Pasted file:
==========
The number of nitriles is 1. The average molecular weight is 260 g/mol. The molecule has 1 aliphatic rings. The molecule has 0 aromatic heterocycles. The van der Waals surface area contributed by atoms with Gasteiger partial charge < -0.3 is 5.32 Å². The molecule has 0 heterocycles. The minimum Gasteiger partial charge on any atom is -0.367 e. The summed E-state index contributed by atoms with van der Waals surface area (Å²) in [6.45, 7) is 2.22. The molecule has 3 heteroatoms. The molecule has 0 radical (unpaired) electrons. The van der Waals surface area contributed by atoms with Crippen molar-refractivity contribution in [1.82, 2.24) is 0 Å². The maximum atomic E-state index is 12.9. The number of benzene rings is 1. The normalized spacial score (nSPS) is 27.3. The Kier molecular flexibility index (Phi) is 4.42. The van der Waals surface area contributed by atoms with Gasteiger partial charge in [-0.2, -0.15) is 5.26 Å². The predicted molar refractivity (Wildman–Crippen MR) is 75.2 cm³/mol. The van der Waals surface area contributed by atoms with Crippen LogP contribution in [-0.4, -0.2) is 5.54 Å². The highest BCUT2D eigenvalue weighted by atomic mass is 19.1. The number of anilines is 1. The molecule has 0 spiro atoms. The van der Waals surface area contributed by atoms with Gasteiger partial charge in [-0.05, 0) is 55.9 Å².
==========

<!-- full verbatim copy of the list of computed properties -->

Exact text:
The number of nitriles is 1. The average molecular weight is 260 g/mol. The molecule has 1 aliphatic rings. The molecule has 0 aromatic heterocycles. The van der Waals surface area contributed by atoms with Gasteiger partial charge < -0.3 is 5.32 Å². The molecule has 0 heterocycles. The minimum Gasteiger partial charge on any atom is -0.367 e. The summed E-state index contributed by atoms with van der Waals surface area (Å²) in [6.45, 7) is 2.22. The molecule has 3 heteroatoms. The molecule has 0 radical (unpaired) electrons. The van der Waals surface area contributed by atoms with Crippen molar-refractivity contribution in [1.82, 2.24) is 0 Å². The maximum atomic E-state index is 12.9. The number of benzene rings is 1. The normalized spacial score (nSPS) is 27.3. The Kier molecular flexibility index (Phi) is 4.42. The van der Waals surface area contributed by atoms with Gasteiger partial charge in [-0.2, -0.15) is 5.26 Å². The predicted molar refractivity (Wildman–Crippen MR) is 75.2 cm³/mol. The van der Waals surface area contributed by atoms with Crippen LogP contribution in [-0.4, -0.2) is 5.54 Å². The highest BCUT2D eigenvalue weighted by atomic mass is 19.1. The number of anilines is 1. The molecule has 0 spiro atoms. The van der Waals surface area contributed by atoms with Gasteiger partial charge in [-0.05, 0) is 55.9 Å².